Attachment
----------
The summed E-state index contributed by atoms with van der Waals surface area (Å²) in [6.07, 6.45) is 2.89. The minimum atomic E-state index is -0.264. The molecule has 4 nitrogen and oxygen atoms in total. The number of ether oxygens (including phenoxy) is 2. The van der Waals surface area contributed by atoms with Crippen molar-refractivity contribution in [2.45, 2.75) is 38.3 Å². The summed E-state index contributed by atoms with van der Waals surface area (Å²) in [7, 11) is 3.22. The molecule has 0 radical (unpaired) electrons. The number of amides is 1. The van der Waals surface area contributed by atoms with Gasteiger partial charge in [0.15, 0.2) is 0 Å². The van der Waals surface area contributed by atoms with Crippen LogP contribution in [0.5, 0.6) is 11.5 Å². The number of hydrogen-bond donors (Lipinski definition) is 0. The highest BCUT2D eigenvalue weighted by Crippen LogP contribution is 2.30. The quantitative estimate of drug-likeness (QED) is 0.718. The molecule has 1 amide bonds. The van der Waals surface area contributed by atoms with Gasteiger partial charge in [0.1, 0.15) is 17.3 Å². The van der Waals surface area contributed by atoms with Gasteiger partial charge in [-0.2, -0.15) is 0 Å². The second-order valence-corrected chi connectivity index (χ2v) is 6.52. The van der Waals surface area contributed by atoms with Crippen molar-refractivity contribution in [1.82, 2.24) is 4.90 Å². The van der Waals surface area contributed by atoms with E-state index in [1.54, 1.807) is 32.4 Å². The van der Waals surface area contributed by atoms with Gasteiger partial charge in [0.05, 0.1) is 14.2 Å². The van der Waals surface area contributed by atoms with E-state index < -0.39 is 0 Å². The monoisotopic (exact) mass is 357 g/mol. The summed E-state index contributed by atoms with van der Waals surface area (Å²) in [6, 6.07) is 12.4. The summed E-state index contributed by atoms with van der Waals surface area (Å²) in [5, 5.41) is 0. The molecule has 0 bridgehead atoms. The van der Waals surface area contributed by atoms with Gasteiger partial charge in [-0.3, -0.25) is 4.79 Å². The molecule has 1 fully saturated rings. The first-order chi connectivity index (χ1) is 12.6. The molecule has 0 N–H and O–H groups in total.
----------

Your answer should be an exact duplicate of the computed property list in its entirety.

The summed E-state index contributed by atoms with van der Waals surface area (Å²) in [6.07, 6.45) is 2.89. The minimum atomic E-state index is -0.264. The molecule has 4 nitrogen and oxygen atoms in total. The number of ether oxygens (including phenoxy) is 2. The van der Waals surface area contributed by atoms with Crippen molar-refractivity contribution in [2.45, 2.75) is 38.3 Å². The summed E-state index contributed by atoms with van der Waals surface area (Å²) in [7, 11) is 3.22. The molecule has 0 radical (unpaired) electrons. The number of amides is 1. The van der Waals surface area contributed by atoms with Gasteiger partial charge in [0.15, 0.2) is 0 Å². The van der Waals surface area contributed by atoms with Crippen LogP contribution in [0.5, 0.6) is 11.5 Å². The number of hydrogen-bond donors (Lipinski definition) is 0. The highest BCUT2D eigenvalue weighted by Crippen LogP contribution is 2.30. The quantitative estimate of drug-likeness (QED) is 0.718. The molecule has 1 amide bonds. The van der Waals surface area contributed by atoms with Gasteiger partial charge in [0.1, 0.15) is 17.3 Å². The van der Waals surface area contributed by atoms with Gasteiger partial charge in [-0.2, -0.15) is 0 Å². The second-order valence-corrected chi connectivity index (χ2v) is 6.52. The van der Waals surface area contributed by atoms with Crippen molar-refractivity contribution in [1.82, 2.24) is 4.90 Å². The van der Waals surface area contributed by atoms with E-state index in [1.54, 1.807) is 32.4 Å². The van der Waals surface area contributed by atoms with Gasteiger partial charge in [0.05, 0.1) is 14.2 Å². The van der Waals surface area contributed by atoms with E-state index < -0.39 is 0 Å². The monoisotopic (exact) mass is 357 g/mol. The summed E-state index contributed by atoms with van der Waals surface area (Å²) in [6, 6.07) is 12.4. The summed E-state index contributed by atoms with van der Waals surface area (Å²) in [5, 5.41) is 0. The molecule has 0 bridgehead atoms. The van der Waals surface area contributed by atoms with Gasteiger partial charge in [-0.3, -0.25) is 4.79 Å². The molecule has 1 fully saturated rings. The first-order chi connectivity index (χ1) is 12.6. The molecule has 0 N–H and O–H groups in total.